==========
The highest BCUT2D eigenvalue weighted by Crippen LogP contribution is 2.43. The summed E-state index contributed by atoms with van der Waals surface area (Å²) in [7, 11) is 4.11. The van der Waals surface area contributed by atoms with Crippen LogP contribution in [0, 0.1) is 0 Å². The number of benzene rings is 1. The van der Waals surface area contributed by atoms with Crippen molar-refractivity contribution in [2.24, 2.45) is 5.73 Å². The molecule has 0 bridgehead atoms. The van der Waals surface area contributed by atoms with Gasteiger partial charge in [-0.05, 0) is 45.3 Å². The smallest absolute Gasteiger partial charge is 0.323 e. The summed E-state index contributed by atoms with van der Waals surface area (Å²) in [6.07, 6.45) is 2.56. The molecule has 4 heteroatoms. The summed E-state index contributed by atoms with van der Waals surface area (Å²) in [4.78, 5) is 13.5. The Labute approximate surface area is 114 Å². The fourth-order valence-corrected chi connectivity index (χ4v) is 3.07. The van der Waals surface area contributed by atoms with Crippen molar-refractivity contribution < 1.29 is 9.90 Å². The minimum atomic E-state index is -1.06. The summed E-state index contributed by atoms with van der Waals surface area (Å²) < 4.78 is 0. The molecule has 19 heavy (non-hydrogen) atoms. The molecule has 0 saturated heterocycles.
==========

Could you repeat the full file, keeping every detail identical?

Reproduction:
The highest BCUT2D eigenvalue weighted by Crippen LogP contribution is 2.43. The summed E-state index contributed by atoms with van der Waals surface area (Å²) in [7, 11) is 4.11. The van der Waals surface area contributed by atoms with Crippen LogP contribution in [0, 0.1) is 0 Å². The number of benzene rings is 1. The van der Waals surface area contributed by atoms with Crippen molar-refractivity contribution in [2.24, 2.45) is 5.73 Å². The molecule has 0 bridgehead atoms. The van der Waals surface area contributed by atoms with Gasteiger partial charge in [-0.05, 0) is 45.3 Å². The smallest absolute Gasteiger partial charge is 0.323 e. The summed E-state index contributed by atoms with van der Waals surface area (Å²) in [6.07, 6.45) is 2.56. The molecule has 4 heteroatoms. The summed E-state index contributed by atoms with van der Waals surface area (Å²) in [4.78, 5) is 13.5. The Labute approximate surface area is 114 Å². The fourth-order valence-corrected chi connectivity index (χ4v) is 3.07. The van der Waals surface area contributed by atoms with Crippen molar-refractivity contribution < 1.29 is 9.90 Å². The minimum atomic E-state index is -1.06. The summed E-state index contributed by atoms with van der Waals surface area (Å²) < 4.78 is 0. The molecule has 19 heavy (non-hydrogen) atoms. The molecule has 0 saturated heterocycles.